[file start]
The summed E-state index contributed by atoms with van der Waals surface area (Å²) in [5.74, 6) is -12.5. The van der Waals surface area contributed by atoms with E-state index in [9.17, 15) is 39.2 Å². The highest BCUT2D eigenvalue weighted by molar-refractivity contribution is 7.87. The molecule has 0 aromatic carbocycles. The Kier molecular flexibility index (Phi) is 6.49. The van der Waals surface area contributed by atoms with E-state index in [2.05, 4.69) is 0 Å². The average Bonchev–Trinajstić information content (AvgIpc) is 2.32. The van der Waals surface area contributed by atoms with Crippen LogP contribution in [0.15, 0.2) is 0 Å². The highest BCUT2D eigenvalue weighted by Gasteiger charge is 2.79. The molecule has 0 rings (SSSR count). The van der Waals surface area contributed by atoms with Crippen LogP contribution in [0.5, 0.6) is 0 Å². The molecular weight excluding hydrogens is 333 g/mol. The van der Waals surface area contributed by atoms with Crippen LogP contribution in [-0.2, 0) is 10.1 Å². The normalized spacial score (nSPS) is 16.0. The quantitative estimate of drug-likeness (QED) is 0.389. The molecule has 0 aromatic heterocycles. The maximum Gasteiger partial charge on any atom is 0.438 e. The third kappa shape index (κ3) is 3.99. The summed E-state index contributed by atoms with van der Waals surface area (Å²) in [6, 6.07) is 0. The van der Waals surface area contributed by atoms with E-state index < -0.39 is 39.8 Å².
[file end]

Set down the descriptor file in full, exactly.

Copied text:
The summed E-state index contributed by atoms with van der Waals surface area (Å²) in [5.74, 6) is -12.5. The van der Waals surface area contributed by atoms with E-state index in [9.17, 15) is 39.2 Å². The highest BCUT2D eigenvalue weighted by molar-refractivity contribution is 7.87. The molecule has 0 aromatic carbocycles. The Kier molecular flexibility index (Phi) is 6.49. The van der Waals surface area contributed by atoms with E-state index in [2.05, 4.69) is 0 Å². The average Bonchev–Trinajstić information content (AvgIpc) is 2.32. The van der Waals surface area contributed by atoms with Crippen LogP contribution in [0.15, 0.2) is 0 Å². The highest BCUT2D eigenvalue weighted by Gasteiger charge is 2.79. The molecule has 0 rings (SSSR count). The van der Waals surface area contributed by atoms with Crippen LogP contribution in [0.5, 0.6) is 0 Å². The molecular weight excluding hydrogens is 333 g/mol. The van der Waals surface area contributed by atoms with Crippen LogP contribution in [-0.2, 0) is 10.1 Å². The normalized spacial score (nSPS) is 16.0. The quantitative estimate of drug-likeness (QED) is 0.389. The molecule has 0 aromatic heterocycles. The maximum Gasteiger partial charge on any atom is 0.438 e. The third kappa shape index (κ3) is 3.99. The summed E-state index contributed by atoms with van der Waals surface area (Å²) in [6, 6.07) is 0. The van der Waals surface area contributed by atoms with E-state index < -0.39 is 39.8 Å².